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Monday, April 29, 2013

Virgin Galactic's SpaceShipTwo Makes History with 1st Rocket-Powered Flight

Virgin Galactic tweeted a photo of the historic test flight on April 
29, 2013. They wrote: "Photo: SpaceShipTwo fires her rocket motor
in flight for 1st time. 
Credit: http://MarsScientific.com pic.twitter.com/bNcOMTE9oA"
A private spaceship designed to carry space tourists made its first rocket-powered test flight today (April 29), reaching supersonic speeds as it paved the way toward commercial flights in the near future.

Virgin Galactic's SpaceShipTwo space plane fired its rocket engines for the first time during flight this morning in a test from California's Mojave Air and Spaceport. The vehicle was carried aloft by the mothership WhiteKnightTwo, and then released in midair at an altitude of about 46,000 feet (14,000 meters). At that point, SpaceShipTwo test fired its rocket engine, designed to propel the craft of the rest of the way up to space.

After a short 16-second burn today, SpaceShipTwo reached a maximum altitude of 56,000 feet (17,000 meters) before flew back to Earth. The trip marked the 26th test flight of the vehicle, and the first "powered flight," which propelled the ship to Mach 1.2, fast enough to beat the speed of sound, which is 761 miles per hour (1224 km/h). 

Tuesday, April 23, 2013

Latest interesting inventions 2013 (Part 2)

6. TrakDot Luggage
No more lost bags! Slip this gadget into your luggage and stay informed about its location via text message, email or an app. Get notified when your suitcase arrives in your destination city, for example, or program TrakDot to alert you when it’s on the baggage carousel. Available in April. $49.95, plus $8.99 to activate and a $12.99 annual service fee; TrakDot.com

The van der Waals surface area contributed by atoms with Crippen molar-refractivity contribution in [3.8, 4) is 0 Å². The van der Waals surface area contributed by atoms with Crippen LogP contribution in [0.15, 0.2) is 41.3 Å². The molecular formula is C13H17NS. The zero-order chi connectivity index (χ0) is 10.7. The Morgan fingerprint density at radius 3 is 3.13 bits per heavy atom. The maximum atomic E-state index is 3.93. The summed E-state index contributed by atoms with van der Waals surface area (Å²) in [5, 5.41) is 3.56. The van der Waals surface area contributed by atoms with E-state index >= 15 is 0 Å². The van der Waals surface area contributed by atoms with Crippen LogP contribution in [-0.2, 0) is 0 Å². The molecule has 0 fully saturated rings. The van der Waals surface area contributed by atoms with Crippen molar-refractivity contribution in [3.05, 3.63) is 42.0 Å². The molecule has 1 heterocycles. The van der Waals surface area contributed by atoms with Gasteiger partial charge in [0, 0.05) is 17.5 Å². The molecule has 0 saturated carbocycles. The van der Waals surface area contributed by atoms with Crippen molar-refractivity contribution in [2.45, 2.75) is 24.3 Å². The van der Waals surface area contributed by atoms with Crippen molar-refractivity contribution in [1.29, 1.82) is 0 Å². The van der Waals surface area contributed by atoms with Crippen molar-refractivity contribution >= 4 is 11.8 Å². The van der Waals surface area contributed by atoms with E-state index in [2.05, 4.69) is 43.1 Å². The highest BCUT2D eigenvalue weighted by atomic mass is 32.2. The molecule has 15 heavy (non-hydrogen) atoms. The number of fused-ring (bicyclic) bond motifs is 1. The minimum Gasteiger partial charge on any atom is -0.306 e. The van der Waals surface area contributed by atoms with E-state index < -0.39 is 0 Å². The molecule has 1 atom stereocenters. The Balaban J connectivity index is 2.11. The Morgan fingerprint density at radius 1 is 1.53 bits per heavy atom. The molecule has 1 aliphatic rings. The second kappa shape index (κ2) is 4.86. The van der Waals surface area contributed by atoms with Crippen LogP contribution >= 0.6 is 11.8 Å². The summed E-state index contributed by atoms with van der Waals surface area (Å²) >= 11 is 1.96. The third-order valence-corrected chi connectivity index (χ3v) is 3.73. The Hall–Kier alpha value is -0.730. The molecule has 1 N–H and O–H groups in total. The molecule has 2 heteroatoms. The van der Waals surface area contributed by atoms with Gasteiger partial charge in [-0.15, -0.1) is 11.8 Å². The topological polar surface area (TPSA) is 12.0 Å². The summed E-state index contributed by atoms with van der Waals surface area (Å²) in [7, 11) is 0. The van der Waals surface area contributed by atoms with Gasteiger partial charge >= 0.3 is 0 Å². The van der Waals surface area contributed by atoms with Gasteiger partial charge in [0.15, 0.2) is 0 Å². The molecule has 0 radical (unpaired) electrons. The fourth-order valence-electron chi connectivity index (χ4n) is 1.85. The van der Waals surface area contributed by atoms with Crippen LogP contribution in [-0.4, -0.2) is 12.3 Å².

7. CordCruncher
Untangling earbuds after they’ve been stuffed in a purse, gym bag or pocket can be a pain. CordCruncher prevents knots by keeping the cord straight within an elastic sleeve. Pull the earbuds out from one side when you’re ready to use them, and then drag the sleeve back over the cord for easy storage. $25; CordCruncher.com

Monday, April 22, 2013

Latest interesting inventions 2013 (Part 1)

Sometimes all it takes is a smart product to save your sanity. We rounded up some of our favorite new developments that are either out now or hitting shelves in the next few months. From high-tech devices to simple, wish-we’d-thought-of-that tools, these low-cost innovations (most under $50!) can help you feel healthier, safer or more prepared—all the while easing everyday life.

1. Parrot Flower Power
Soon you won’t need a green thumb to keep houseplants happy. Just insert this battery-operated sensor into indoor soil to track light, humidity and temperature. Choose the type of potted plant you want to monitor from a library of 6,000 species via an app, and you’ll be alerted when it needs more water, sun or fertilizer. Available later this year. Price to be determined; Parrot.com


2. Revlon File ’N Peel 6-in-1
Ditch those worn-out nail files at the bottom of your purse! The File ’N Peel features layers you can lift and discard when they get dull to reveal fresh surfaces underneath. Three shaping layers and three smoothing layers keep nails pretty; one clever product keeps clutter at bay. And the layers last up to three months, assuming one to two uses per week. Translation: A single File ’N Peel can outlast a regular file three times over. $4.49; Revlon.com

Sunday, April 21, 2013

3 new planets could host life

 STORY HIGHLIGHTS
  1. Scientists discovered 3 planets in the "habitable zone" of their host stars
  2. Kepler-69c seems less clearly in the habitable zone than the other two planets
  3. They are all more than 1,000 light-years away
  4. The Kepler satellite is looking at more than 150,000 stars for possible planets orbiting them

In the midst of chaos here on Earth, scientists are finding hope for life on other planets.
Scientists announced Thursday the discovery of three planets that are some of the best candidates so far for habitable worlds outside our own solar system -- and they're very far away.
NASA's Kepler satellite, which is keeping an eye on more than 150,000 stars in hopes of identifying Earth-like planets, found the trio.